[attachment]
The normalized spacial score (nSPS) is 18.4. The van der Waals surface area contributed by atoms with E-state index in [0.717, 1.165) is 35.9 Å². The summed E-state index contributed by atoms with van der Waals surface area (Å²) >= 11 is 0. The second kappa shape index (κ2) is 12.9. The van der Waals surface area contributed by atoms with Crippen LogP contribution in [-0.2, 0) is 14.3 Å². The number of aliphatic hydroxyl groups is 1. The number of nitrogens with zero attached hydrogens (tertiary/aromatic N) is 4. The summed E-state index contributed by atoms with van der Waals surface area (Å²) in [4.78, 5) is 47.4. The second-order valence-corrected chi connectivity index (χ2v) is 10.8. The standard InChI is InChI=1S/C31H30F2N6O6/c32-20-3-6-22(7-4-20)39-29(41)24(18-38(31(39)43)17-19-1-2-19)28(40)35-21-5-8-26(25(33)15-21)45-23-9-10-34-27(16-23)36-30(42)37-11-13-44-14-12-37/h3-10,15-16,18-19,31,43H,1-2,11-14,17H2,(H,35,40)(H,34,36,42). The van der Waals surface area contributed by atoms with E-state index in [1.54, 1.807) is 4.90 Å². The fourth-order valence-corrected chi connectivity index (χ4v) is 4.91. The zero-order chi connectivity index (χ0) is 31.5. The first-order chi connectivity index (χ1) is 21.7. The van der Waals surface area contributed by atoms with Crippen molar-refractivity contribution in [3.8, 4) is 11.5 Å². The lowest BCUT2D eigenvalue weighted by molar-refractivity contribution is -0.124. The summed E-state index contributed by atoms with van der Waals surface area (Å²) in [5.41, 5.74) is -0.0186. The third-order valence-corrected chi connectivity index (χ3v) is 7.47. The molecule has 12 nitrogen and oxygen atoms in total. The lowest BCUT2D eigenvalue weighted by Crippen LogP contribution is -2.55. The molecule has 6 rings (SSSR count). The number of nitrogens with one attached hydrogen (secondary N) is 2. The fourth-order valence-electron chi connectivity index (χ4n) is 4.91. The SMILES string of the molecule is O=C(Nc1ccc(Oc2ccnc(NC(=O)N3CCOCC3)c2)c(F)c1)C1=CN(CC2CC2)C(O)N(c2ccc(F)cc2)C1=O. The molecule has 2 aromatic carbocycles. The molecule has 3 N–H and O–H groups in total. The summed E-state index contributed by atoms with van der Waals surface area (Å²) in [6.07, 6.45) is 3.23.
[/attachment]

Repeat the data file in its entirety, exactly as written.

The normalized spacial score (nSPS) is 18.4. The van der Waals surface area contributed by atoms with E-state index in [0.717, 1.165) is 35.9 Å². The summed E-state index contributed by atoms with van der Waals surface area (Å²) >= 11 is 0. The second kappa shape index (κ2) is 12.9. The van der Waals surface area contributed by atoms with Crippen LogP contribution in [-0.2, 0) is 14.3 Å². The number of aliphatic hydroxyl groups is 1. The number of nitrogens with zero attached hydrogens (tertiary/aromatic N) is 4. The summed E-state index contributed by atoms with van der Waals surface area (Å²) in [4.78, 5) is 47.4. The second-order valence-corrected chi connectivity index (χ2v) is 10.8. The standard InChI is InChI=1S/C31H30F2N6O6/c32-20-3-6-22(7-4-20)39-29(41)24(18-38(31(39)43)17-19-1-2-19)28(40)35-21-5-8-26(25(33)15-21)45-23-9-10-34-27(16-23)36-30(42)37-11-13-44-14-12-37/h3-10,15-16,18-19,31,43H,1-2,11-14,17H2,(H,35,40)(H,34,36,42). The van der Waals surface area contributed by atoms with E-state index in [1.54, 1.807) is 4.90 Å². The fourth-order valence-corrected chi connectivity index (χ4v) is 4.91. The zero-order chi connectivity index (χ0) is 31.5. The first-order chi connectivity index (χ1) is 21.7. The van der Waals surface area contributed by atoms with Crippen molar-refractivity contribution in [3.8, 4) is 11.5 Å². The lowest BCUT2D eigenvalue weighted by molar-refractivity contribution is -0.124. The summed E-state index contributed by atoms with van der Waals surface area (Å²) in [5.41, 5.74) is -0.0186. The third-order valence-corrected chi connectivity index (χ3v) is 7.47. The molecule has 12 nitrogen and oxygen atoms in total. The lowest BCUT2D eigenvalue weighted by Crippen LogP contribution is -2.55. The molecule has 6 rings (SSSR count). The number of nitrogens with one attached hydrogen (secondary N) is 2. The fourth-order valence-electron chi connectivity index (χ4n) is 4.91. The SMILES string of the molecule is O=C(Nc1ccc(Oc2ccnc(NC(=O)N3CCOCC3)c2)c(F)c1)C1=CN(CC2CC2)C(O)N(c2ccc(F)cc2)C1=O. The molecule has 2 aromatic carbocycles. The molecule has 3 N–H and O–H groups in total. The summed E-state index contributed by atoms with van der Waals surface area (Å²) in [6.07, 6.45) is 3.23.